Fans question whether the ball went out of play before Japan’s crucial second goal against Spain 


Japan’s controversial goal against Spain that sealed their progress to the World Cup last-16 and sent Germany crashing out has led to a huge debate about whether it should have stood – after the ball appeared to cross the line in the build up.

Ao Tanaka scored from close range as Japan came from behind to lead against their European opponents to secure one of their most famous ever results, with a VAR review overturning the original decision to disallow the goal. 

The ball appeared to have clearly gone out of play before Kaoru Mitoma had crossed it back into the box for Tanaka to score and has led to outcry over why it was allowed to stand. 

Japan’s Kaoru Mitoma was controversially ruled by VAR to have kept the ball in play for their winner against Spain

The controversial goal sparked debate on social media over the decision reached by VAR

The controversial goal sparked debate on social media over the decision reached by VAR

The shock result against Spain meant that 2014 champions Germany were knocked out of the competition at the group stage for the second tournament in a row – despite beating Costa Rica 4-2.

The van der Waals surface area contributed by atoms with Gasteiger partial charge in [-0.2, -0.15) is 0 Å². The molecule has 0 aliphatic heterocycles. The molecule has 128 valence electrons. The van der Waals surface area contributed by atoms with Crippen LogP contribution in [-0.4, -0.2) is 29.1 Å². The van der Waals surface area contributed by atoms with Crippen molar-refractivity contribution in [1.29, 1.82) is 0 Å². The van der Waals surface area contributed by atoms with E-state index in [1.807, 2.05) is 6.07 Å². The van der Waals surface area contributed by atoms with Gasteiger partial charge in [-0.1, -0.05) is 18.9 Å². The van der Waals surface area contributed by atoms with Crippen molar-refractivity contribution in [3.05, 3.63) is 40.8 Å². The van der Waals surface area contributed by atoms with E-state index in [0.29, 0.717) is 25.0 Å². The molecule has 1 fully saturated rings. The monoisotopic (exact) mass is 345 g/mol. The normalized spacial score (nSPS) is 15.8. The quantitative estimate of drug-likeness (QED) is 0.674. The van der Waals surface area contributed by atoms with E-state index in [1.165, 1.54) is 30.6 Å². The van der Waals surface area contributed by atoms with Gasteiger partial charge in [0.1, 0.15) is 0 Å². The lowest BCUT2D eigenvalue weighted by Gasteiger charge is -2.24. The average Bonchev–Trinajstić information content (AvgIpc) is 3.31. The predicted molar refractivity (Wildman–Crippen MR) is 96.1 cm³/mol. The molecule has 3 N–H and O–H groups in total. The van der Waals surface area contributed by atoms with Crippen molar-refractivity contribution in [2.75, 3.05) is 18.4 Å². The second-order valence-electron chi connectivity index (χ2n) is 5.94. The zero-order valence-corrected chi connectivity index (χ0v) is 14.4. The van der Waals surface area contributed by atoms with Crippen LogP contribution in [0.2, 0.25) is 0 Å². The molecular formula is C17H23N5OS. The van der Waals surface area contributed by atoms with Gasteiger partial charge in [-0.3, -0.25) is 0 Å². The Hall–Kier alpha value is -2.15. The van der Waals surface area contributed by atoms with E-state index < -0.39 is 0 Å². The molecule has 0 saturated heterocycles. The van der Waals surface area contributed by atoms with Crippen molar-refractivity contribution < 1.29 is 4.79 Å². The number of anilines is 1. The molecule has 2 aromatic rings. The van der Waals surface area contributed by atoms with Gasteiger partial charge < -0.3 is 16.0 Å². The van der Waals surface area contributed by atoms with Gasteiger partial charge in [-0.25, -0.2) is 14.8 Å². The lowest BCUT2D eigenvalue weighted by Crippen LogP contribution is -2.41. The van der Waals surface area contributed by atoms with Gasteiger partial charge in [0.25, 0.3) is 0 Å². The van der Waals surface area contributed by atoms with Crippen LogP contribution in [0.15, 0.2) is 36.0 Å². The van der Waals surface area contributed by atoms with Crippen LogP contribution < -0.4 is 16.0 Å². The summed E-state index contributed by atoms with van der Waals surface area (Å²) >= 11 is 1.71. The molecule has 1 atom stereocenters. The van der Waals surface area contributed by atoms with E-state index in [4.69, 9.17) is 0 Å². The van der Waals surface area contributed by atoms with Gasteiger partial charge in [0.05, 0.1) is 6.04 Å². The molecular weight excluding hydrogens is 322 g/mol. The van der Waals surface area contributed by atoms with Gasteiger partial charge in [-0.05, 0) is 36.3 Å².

Germany will be incensed by the call in particular after being sent packing over the finest of margins. One fan made light of the situation by claiming the team had been knocked out of the World Cup by a couple of millimetres’, with another adding: ‘It couldn’t have happened to a nicer bunch.’ 

There was a long VAR check after Tanaka had put the ball in the back of the net before officials decided the goal should stand in a decision that has left pundits baffled.

‘That dead ball line is going to be a part of Japanese football history as things stand,’ ITV commentator Clive Tyldesley said.

‘I need another look at that one Clive’, co-commentator Ally McCoist said, prompting Tyldesley to quip ‘Oh I think we’ll be seeing it again.’

Japan's controversial goal was one of their most important in history - but it will be talked about for a long time to come

Japan’s controversial goal was one of their most important in history – but it will be talked about for a long time to come

Fans on social media also questioned the decision to award the goal, accusing VAR of ‘failing again’ following previous controversies with the technology in Qatar.

‘How’s that second Japan goal stood,’ one fan said on Twitter. ‘VAR is a great laugh.’

A second fan claimed ‘Surely VAR has failed again. That ball for Japan’s second goal looked out. VAR will struggle to get out of the group stage.’

‘Not sure how VAR has given that Japan goal,’ another bemused fan tweeted. ‘Whole of the ball looked out.’ 

The decision reached by VAR did receive some backing.

The result meant that Germany were knocked out of the World Cup group stages again

The result meant that Germany were knocked out of the World Cup group stages again